Plot: In the future, America is an irradiated wasteland. On the East Coast lies a vast, violent metropolis where criminals rule the streets. The only security lies with the "Judges" - urban cops with the combined power of judge, jury and executioner. Known and feared throughout the city, Dredd (Karl Urban) is the ultimate Judge, challenged with ridding the city of its latest scourge – a dangerous drug epidemic that has users of “Slo-Mo” experiencing reality at a fraction of its normal speed.
Reviewed492 words (Est. Reading Time 2m 27s)
Just a few weeks ago, I was looking to do the combo: review the original and then the reboot. Unfortunately, at the time I couldn’t find Dredd anywhere (that I could afford), so I had to settle with reviewing just Judge Dredd (1995).
Now, however, I was able to watch the reboot. Since the original is still fresh in my mind, I couldn’t wait to check out Dredd. Would the reboot let me down too? Or was this one time where the reboot would be better than the original?
Karl Urban takes over Sly Stallone’s spot as the title character in Dredd. As the film opens, it seems he’s trying to model himself after Sly too, as the few words he does say aren’t much more than grunts. As the movie progresses, however, Karl is able to give the role his own input. Despite never taking off his helmet, he delivers a more personable performance than Sly did in the original.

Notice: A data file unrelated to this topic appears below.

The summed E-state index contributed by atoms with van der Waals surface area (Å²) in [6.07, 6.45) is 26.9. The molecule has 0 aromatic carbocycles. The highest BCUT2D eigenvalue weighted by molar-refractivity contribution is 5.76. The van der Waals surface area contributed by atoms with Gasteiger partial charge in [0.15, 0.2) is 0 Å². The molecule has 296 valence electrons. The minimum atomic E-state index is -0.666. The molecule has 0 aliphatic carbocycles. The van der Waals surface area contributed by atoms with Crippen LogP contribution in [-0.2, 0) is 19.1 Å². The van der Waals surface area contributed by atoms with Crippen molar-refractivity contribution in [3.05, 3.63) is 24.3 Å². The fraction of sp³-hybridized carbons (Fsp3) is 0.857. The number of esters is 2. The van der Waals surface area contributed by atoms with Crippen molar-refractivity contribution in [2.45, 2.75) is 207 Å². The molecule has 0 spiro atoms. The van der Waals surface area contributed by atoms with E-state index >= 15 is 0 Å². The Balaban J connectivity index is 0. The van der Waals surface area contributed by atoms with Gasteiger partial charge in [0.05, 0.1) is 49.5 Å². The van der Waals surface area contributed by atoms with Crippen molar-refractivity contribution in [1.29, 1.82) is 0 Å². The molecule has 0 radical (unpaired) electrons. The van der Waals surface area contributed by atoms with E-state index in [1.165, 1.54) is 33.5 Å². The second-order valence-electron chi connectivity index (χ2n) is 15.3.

With Urban improving on Sly’s performance, Dredd is already one up on the original. But they aren’t content to stop there. They add in a rookie Judge who happens to be psychic! Whoa, as Keanu Reeves might say. While Olivia Thirlby isn’t super exciting as an actress, the film lets her put her best foot forward (well, as much as any action film can do). Her confrontations with gangster Kay (played by Wood Harris) show she can really stand on her own, and her psychic mind infiltration is a surreal fun fest.
Turning the original on it’s ear, the psychic rookie isn’t the only difference in Dredd. They went all out and threw in a female villain too! With Lena Headey taking on the role, she manages to portray a drug-addled menace to our heroes, making their race for survival that much more exciting.
While Judge Dredd (1995) managed to wander all over town, this reboot does another smart thing, and focuses all the action in a “locked room” scenario. Since the “locked room” in this case is a 200-story apartment building, it still gives them lots of room to roam. At the same time, it gives the film an edge, since our heroes never know what may be around each and every corner. With apartment dwellers and henchmen alike giving the Judges something to worry about, the tension keeps up throughout the entire film.
With Karl Urban surpassing Sly in the title role, a psychic rookie sidekick, a female villain and a plot that keeps the heroes trapped inside a building, Dredd is definitely a reboot that far surpasses the original. It takes the original, tosses in a bit of Die Hard (1988), and mixes it with lots of stylized violence, blends it, and gives the viewers the action movie Judge Dredd (1995) wanted to be – but wasn’t.
Even if you were disappointed by the original (and honestly, who wasn’t?), you owe it to yourself to check out this reboot. You’ll enjoy it.